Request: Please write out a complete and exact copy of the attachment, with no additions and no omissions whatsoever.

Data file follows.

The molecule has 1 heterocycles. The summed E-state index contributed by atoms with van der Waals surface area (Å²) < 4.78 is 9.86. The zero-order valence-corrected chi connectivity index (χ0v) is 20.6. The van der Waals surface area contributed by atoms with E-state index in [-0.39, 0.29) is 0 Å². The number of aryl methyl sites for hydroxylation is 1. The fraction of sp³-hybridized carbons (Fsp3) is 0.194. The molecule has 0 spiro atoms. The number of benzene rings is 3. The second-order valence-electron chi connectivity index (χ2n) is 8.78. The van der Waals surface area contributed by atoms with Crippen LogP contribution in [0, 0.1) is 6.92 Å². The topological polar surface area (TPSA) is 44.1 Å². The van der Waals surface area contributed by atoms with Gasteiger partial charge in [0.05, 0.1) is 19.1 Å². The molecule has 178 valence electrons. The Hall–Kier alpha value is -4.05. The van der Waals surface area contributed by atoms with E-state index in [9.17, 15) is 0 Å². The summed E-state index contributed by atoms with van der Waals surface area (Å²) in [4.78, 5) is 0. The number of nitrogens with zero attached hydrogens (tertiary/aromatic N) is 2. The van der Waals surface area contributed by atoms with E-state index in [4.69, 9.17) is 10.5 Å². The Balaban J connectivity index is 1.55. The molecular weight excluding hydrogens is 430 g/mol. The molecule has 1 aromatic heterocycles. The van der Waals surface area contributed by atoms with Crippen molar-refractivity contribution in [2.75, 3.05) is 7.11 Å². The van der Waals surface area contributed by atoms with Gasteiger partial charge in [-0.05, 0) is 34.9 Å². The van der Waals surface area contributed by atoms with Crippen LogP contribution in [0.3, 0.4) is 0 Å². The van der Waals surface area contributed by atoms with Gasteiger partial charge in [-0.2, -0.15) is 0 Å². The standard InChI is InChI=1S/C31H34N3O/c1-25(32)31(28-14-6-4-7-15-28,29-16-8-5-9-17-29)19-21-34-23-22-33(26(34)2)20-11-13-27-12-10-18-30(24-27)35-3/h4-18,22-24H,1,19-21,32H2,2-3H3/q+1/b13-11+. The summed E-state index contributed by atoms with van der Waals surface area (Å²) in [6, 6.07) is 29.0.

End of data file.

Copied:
The molecule has 1 heterocycles. The summed E-state index contributed by atoms with van der Waals surface area (Å²) < 4.78 is 9.86. The zero-order valence-corrected chi connectivity index (χ0v) is 20.6. The van der Waals surface area contributed by atoms with E-state index in [-0.39, 0.29) is 0 Å². The number of aryl methyl sites for hydroxylation is 1. The fraction of sp³-hybridized carbons (Fsp3) is 0.194. The molecule has 0 spiro atoms. The number of benzene rings is 3. The second-order valence-electron chi connectivity index (χ2n) is 8.78. The van der Waals surface area contributed by atoms with Crippen LogP contribution in [0, 0.1) is 6.92 Å². The topological polar surface area (TPSA) is 44.1 Å². The van der Waals surface area contributed by atoms with Gasteiger partial charge in [0.05, 0.1) is 19.1 Å². The molecule has 178 valence electrons. The Hall–Kier alpha value is -4.05. The van der Waals surface area contributed by atoms with E-state index in [9.17, 15) is 0 Å². The summed E-state index contributed by atoms with van der Waals surface area (Å²) in [4.78, 5) is 0. The number of nitrogens with zero attached hydrogens (tertiary/aromatic N) is 2. The van der Waals surface area contributed by atoms with E-state index in [4.69, 9.17) is 10.5 Å². The Balaban J connectivity index is 1.55. The molecular weight excluding hydrogens is 430 g/mol. The molecule has 1 aromatic heterocycles. The van der Waals surface area contributed by atoms with Crippen molar-refractivity contribution in [2.75, 3.05) is 7.11 Å². The van der Waals surface area contributed by atoms with Gasteiger partial charge in [-0.05, 0) is 34.9 Å². The van der Waals surface area contributed by atoms with Crippen LogP contribution in [0.3, 0.4) is 0 Å². The van der Waals surface area contributed by atoms with Gasteiger partial charge in [-0.2, -0.15) is 0 Å². The standard InChI is InChI=1S/C31H34N3O/c1-25(32)31(28-14-6-4-7-15-28,29-16-8-5-9-17-29)19-21-34-23-22-33(26(34)2)20-11-13-27-12-10-18-30(24-27)35-3/h4-18,22-24H,1,19-21,32H2,2-3H3/q+1/b13-11+. The summed E-state index contributed by atoms with van der Waals surface area (Å²) in [6, 6.07) is 29.0.